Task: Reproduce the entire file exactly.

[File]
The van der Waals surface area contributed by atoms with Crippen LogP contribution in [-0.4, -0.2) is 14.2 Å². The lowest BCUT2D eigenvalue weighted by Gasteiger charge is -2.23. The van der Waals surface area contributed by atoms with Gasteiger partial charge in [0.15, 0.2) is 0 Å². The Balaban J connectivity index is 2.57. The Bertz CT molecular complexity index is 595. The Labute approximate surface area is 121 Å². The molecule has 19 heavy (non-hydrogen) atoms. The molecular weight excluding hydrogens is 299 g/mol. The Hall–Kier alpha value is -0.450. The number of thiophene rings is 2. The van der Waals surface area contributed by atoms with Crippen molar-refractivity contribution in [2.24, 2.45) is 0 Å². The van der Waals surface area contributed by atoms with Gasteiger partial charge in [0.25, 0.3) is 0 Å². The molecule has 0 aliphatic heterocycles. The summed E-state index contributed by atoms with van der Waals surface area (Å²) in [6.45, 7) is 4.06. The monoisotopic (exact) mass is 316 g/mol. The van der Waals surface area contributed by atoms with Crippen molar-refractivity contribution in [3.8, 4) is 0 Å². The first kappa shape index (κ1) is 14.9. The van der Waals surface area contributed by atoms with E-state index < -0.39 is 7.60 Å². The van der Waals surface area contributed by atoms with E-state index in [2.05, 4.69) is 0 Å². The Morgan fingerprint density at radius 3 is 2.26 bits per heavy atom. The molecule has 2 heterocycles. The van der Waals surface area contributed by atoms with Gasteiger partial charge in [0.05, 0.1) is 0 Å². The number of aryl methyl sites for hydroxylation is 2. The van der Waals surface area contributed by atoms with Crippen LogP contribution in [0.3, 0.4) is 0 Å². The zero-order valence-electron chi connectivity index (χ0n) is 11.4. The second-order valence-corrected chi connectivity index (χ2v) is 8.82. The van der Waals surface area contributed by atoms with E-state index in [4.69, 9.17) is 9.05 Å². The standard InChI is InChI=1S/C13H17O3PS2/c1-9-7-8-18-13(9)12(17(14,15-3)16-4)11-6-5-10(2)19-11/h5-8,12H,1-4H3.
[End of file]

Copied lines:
The van der Waals surface area contributed by atoms with Crippen LogP contribution in [-0.4, -0.2) is 14.2 Å². The lowest BCUT2D eigenvalue weighted by Gasteiger charge is -2.23. The van der Waals surface area contributed by atoms with Gasteiger partial charge in [0.15, 0.2) is 0 Å². The Balaban J connectivity index is 2.57. The Bertz CT molecular complexity index is 595. The Labute approximate surface area is 121 Å². The molecule has 19 heavy (non-hydrogen) atoms. The molecular weight excluding hydrogens is 299 g/mol. The Hall–Kier alpha value is -0.450. The number of thiophene rings is 2. The van der Waals surface area contributed by atoms with Crippen molar-refractivity contribution in [2.24, 2.45) is 0 Å². The van der Waals surface area contributed by atoms with Gasteiger partial charge in [0.25, 0.3) is 0 Å². The molecule has 0 aliphatic heterocycles. The summed E-state index contributed by atoms with van der Waals surface area (Å²) in [6.45, 7) is 4.06. The monoisotopic (exact) mass is 316 g/mol. The van der Waals surface area contributed by atoms with Crippen molar-refractivity contribution in [3.8, 4) is 0 Å². The first kappa shape index (κ1) is 14.9. The van der Waals surface area contributed by atoms with E-state index < -0.39 is 7.60 Å². The van der Waals surface area contributed by atoms with E-state index in [2.05, 4.69) is 0 Å². The Morgan fingerprint density at radius 3 is 2.26 bits per heavy atom. The molecule has 2 heterocycles. The van der Waals surface area contributed by atoms with Gasteiger partial charge in [0.05, 0.1) is 0 Å². The number of aryl methyl sites for hydroxylation is 2. The van der Waals surface area contributed by atoms with Crippen LogP contribution in [0.3, 0.4) is 0 Å². The zero-order valence-electron chi connectivity index (χ0n) is 11.4. The second-order valence-corrected chi connectivity index (χ2v) is 8.82. The van der Waals surface area contributed by atoms with E-state index in [4.69, 9.17) is 9.05 Å². The standard InChI is InChI=1S/C13H17O3PS2/c1-9-7-8-18-13(9)12(17(14,15-3)16-4)11-6-5-10(2)19-11/h5-8,12H,1-4H3.